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Many parents would like to keep their children young forever -- unless they may be robbed of the chance to see them grow up. That is where Lynette Johnson comes in, working as the tender bridge in that gap. She helps a family capture the love that lives beyond life.
Years ago, Johnson's sister-in-law was pregnant and went in for a check-up. Johnson got a call, expecting the news to be a celebration, but that got turned on its head. The doctor discovered the baby had died in utero. Johnson's sister-in-law would have to give birth to a daughter who would never draw a breath.
But the baby was a child just the same, and her sister-in-law didn't want to let her daughter go forever. She wanted a picture.
That was two decades ago. This was not the sort of tragedy anyone had a vocabulary for -- let alone a photo album. A nurse gave them the bad advice that pictures were not a good idea. Luckily, Johnson still snapped a few.
Even now, she keenly feels what she missed.
"I could still kick myself because I never held the baby." she said. "She was treasured. She was loved. I never hugged my niece."
But she can hold a few pictures.
There are more families who have faced similar tragedy. Too many. Lynette can't protect them from loss but she can prevent their regret. She can lend them her eye and her heart. She can take pictures.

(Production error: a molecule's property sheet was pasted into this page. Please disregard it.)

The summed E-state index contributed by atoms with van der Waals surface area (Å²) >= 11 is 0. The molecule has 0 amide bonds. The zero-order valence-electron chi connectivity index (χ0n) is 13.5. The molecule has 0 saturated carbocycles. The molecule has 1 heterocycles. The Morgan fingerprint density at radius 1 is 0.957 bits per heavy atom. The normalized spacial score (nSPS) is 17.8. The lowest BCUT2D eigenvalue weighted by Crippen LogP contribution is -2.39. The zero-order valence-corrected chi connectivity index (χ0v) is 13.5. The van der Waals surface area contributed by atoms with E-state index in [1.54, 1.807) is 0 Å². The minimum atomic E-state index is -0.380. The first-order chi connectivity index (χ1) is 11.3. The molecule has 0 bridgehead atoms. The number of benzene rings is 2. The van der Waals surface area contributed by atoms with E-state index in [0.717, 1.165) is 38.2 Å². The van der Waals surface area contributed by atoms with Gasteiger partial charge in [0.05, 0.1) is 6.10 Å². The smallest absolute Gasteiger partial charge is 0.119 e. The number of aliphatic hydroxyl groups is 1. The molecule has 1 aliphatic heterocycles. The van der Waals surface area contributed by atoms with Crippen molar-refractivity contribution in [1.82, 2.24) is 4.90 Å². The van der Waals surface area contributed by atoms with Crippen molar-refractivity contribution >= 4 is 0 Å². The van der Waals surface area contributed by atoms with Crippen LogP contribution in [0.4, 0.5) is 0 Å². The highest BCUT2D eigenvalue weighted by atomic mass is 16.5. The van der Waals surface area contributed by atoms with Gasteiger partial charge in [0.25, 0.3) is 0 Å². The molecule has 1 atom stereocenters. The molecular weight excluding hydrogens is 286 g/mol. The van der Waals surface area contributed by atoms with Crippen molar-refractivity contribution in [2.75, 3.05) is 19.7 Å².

She formed an organization called Soulumination which connects professional photographers, who donate their time and expertise, with families who want to capture their love and happiness while they still have time with their young children.
Soulumination photographers make a lot of emergency trips to Children's Hospital. They get a lot of calls after diagnoses. They hear from parents facing loss almost impossible to bear. But the pictures help them through it.
Baby Adam's medical charts said things like "heart syndrome," "spina bifida," and "hydrocephalus." But the words you'll hear from his parents are "strong of character," "courageous," and "stalwart." They lost him after four months, but they'll love him forever. And you can see that in the pictures they still have: of his little fists curling around their fingers, his head cradled by a loving hand, and kisses covering his fat little feet.
"When you looked into his eyes you felt like you were looking into the eyes of a very wise old man, almost unworthy of his gaze, but wanting so much to feel the strength and love and maturity that he possessed," his parents wrote. "He had a mission in this life and he fulfilled it."
And so does Lynette.
She wishes she had no more pictures to take. But she does. More families need to know their love will outlast their loss. She is their flash in the darkness.